Suppose I have a sealed enclosure, say this one from Hoffman:

The box is 16"x12"x6", made of galvanized steel with a wall thickness of .0635" or .0785" (gauge 16 or 14). I'm planning to put some electronics in this box, which will generate an arbitrary amount of heat. How can I use this information to estimate how much the air inside the box will heat up above ambient outside the box?

  • $\begingroup$ You can use the integral form of Fourier's Law to determine the rate of heat transfer. $$\frac{\delta Q}{\delta t} = -k_sA\frac{\delta T}{\delta x}$$ Where $Q$ is heat flux, $t$ is time, $-k_s$ is the thermal conductivity of your material, $A$ is the cross sectional area (in your case the surface area of each of your panels), $T$ is your temperature change (inside vs. outside) and $x$ is the thickness of the material. This will help you determine if your box will dissipate the heat when you know how much heat is generated from the electronics. $\endgroup$
    – William B.
    Commented Feb 16, 2015 at 21:44
  • $\begingroup$ Steel by itself is not a very good insulator, so the heat will transfer fairly quickly. That said, have you thought about venting the enclosure on the bottom (with or without a fan)? Is there a reason it must be 100% sealed? $\endgroup$
    – William B.
    Commented Feb 16, 2015 at 21:47
  • $\begingroup$ Well, it's a NEMA 3R enclosure, so I'm wary of punching extra holes in it and losing the environmental rating. $\endgroup$ Commented Feb 17, 2015 at 1:06
  • $\begingroup$ not knowing your specific application... a quick google turned up some NEMA 3R rated vents. I just had someone build an enclosure for me and they decided to vent it with something similar (my application is indoors but the air is dirty). $\endgroup$
    – William B.
    Commented Feb 17, 2015 at 2:53
  • 1
    $\begingroup$ A hard problem that depends on a lot of details you haven't given. (Are there holes in the box, amount of heat, orientation, heat fins...) In the past I've found it easier to measure the temperature rise at "worst case". $\endgroup$ Commented Feb 17, 2015 at 15:16

2 Answers 2


This will depend very much on the heat flow around the enclosure. There is a thing called the H factor which describes the heat transport properties between a surface and a fluid. The value of H varies with surface properties and flow.

So to do your calculation you need a few different assumptions. Let's simplify.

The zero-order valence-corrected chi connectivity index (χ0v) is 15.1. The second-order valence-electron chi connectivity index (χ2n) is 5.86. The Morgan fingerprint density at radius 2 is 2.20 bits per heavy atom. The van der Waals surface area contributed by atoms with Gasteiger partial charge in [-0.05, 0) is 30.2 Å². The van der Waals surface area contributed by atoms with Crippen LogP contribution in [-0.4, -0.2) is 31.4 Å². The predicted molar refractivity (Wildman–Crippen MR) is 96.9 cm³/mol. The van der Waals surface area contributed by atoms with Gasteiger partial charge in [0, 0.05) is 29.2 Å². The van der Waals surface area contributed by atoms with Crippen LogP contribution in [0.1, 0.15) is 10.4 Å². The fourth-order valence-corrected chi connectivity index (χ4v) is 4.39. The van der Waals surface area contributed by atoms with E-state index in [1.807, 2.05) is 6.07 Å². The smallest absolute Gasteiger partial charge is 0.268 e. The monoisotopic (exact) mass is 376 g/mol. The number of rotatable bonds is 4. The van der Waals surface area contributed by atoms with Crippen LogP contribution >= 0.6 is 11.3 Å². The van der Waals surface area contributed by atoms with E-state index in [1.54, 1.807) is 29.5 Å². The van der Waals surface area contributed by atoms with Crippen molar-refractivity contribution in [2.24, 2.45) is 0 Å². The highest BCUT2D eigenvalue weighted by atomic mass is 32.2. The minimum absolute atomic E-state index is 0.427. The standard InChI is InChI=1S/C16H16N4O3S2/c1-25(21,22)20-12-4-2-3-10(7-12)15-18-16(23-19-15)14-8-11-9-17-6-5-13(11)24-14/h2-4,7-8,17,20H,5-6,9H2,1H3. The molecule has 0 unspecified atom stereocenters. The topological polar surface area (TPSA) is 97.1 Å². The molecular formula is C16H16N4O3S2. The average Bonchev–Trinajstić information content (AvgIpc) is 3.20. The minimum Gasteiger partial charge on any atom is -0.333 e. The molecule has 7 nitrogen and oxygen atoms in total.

1) the air in the box is uniformly heated 2) air flows around five sides of the box the same way; no heat transfer takes place through the bottom

Now we can consider the box a "thermal resistance" (the walls) in series with a heat sink (the air flowing).

The thermal resistance (K/W) of the walls is given by


For your box, t = 1.6 mm, A = 3.4E5 mm$^2$, k = 17 K/W, so R = 2.8E-4 K/W : the walls themselves won't present much thermal resistance. So we need to look at the air around it.

The heat transfer coefficient is a strong function of air flow rate (this is why you have fans for cooling!). Let's make a simple assumption that there is some natural air flow, but no forced convection. The heat transfer coefficient will then be at the lower end of the scale, or about 0.5 W/m^2/K. (See for example this reference). With the "used" area of the box of 0.34 m$^2$ (12x16+(12+16+12+16)x6 in$^2$), you get about 1.5 K temperature rise inside the box for every Watt of power dissipated. A little fan around the outside could easily cut that by a factor 10...

So just to drive the point home explicitly: this calculation is conservative and VERY APPROXIMATE; the number calculated can be easily an order of magnitude off from the number you get when you build your box, because there are SO many factors that will affect this. Controlling the air flow explicitly (versus relying on "whatever air flow lies around") is really essential to get any kind of believable limits on your answer. This is reflected in the comments above...

  • $\begingroup$ How did you arrive at the calculation "1.5 K temperature rise inside the box for every Watt of power dissipated" ? For conduction, you gave the equation R = t/kA. For convection, I believe the corresponding equation is R = 1/hA. Subsituting h = 0.5 and A = 0.34, I get 5.88 degrees per Watt. $\endgroup$
    – banjaxed
    Commented Jan 28, 2021 at 18:14


According to this document, heat load transfer through the walls of a metal enclosure is estimated in BTU/H as 1.25 x surface area (sq ft) x temperature differential (degrees F).

Converting to W/degC, you would get about .66 times the surface area of the box in square feet, or 7.1 times the surface area in square meters.

Or in degC/W, that's 1.52 ft^2, 218.9 in^2, or .14 m^2. Divide by the surface area to get the thermal resistance of the box.


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